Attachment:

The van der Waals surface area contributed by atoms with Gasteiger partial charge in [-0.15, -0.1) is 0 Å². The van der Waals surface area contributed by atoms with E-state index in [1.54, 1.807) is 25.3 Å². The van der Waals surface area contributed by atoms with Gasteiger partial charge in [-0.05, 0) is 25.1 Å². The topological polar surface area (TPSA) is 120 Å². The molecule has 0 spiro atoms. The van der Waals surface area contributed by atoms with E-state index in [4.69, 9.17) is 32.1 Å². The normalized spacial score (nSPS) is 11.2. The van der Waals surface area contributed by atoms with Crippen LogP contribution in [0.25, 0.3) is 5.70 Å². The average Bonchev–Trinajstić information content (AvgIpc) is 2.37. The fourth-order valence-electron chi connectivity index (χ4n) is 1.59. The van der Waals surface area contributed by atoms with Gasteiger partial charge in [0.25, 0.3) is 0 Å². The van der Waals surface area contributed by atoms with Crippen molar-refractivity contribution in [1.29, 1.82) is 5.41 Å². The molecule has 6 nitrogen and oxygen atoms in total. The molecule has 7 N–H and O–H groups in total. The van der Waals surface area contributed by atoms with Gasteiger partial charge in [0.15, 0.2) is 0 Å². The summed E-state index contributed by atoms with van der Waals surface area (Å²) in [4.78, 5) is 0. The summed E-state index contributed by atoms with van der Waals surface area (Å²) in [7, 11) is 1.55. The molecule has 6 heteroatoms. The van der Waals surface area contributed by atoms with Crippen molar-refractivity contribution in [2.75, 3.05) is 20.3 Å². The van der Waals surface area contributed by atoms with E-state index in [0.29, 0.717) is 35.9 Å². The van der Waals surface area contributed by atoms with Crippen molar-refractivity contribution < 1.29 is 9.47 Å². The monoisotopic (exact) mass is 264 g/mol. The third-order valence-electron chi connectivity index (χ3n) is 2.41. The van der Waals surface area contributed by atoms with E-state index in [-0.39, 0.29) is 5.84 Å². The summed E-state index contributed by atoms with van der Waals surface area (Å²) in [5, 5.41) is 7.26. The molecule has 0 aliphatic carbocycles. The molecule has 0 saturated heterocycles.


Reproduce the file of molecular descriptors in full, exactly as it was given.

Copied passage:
The van der Waals surface area contributed by atoms with Gasteiger partial charge in [-0.15, -0.1) is 0 Å². The van der Waals surface area contributed by atoms with E-state index in [1.54, 1.807) is 25.3 Å². The van der Waals surface area contributed by atoms with Gasteiger partial charge in [-0.05, 0) is 25.1 Å². The topological polar surface area (TPSA) is 120 Å². The molecule has 0 spiro atoms. The van der Waals surface area contributed by atoms with E-state index in [4.69, 9.17) is 32.1 Å². The normalized spacial score (nSPS) is 11.2. The van der Waals surface area contributed by atoms with Crippen LogP contribution in [0.25, 0.3) is 5.70 Å². The average Bonchev–Trinajstić information content (AvgIpc) is 2.37. The fourth-order valence-electron chi connectivity index (χ4n) is 1.59. The van der Waals surface area contributed by atoms with Gasteiger partial charge in [0.25, 0.3) is 0 Å². The van der Waals surface area contributed by atoms with Crippen molar-refractivity contribution in [1.29, 1.82) is 5.41 Å². The molecule has 6 nitrogen and oxygen atoms in total. The molecule has 7 N–H and O–H groups in total. The van der Waals surface area contributed by atoms with Gasteiger partial charge in [0.15, 0.2) is 0 Å². The summed E-state index contributed by atoms with van der Waals surface area (Å²) in [4.78, 5) is 0. The summed E-state index contributed by atoms with van der Waals surface area (Å²) in [7, 11) is 1.55. The molecule has 6 heteroatoms. The van der Waals surface area contributed by atoms with Crippen molar-refractivity contribution in [2.75, 3.05) is 20.3 Å². The van der Waals surface area contributed by atoms with E-state index in [0.29, 0.717) is 35.9 Å². The van der Waals surface area contributed by atoms with Crippen molar-refractivity contribution < 1.29 is 9.47 Å². The monoisotopic (exact) mass is 264 g/mol. The third-order valence-electron chi connectivity index (χ3n) is 2.41. The van der Waals surface area contributed by atoms with E-state index in [-0.39, 0.29) is 5.84 Å². The summed E-state index contributed by atoms with van der Waals surface area (Å²) in [5, 5.41) is 7.26. The molecule has 0 aliphatic carbocycles. The molecule has 0 saturated heterocycles.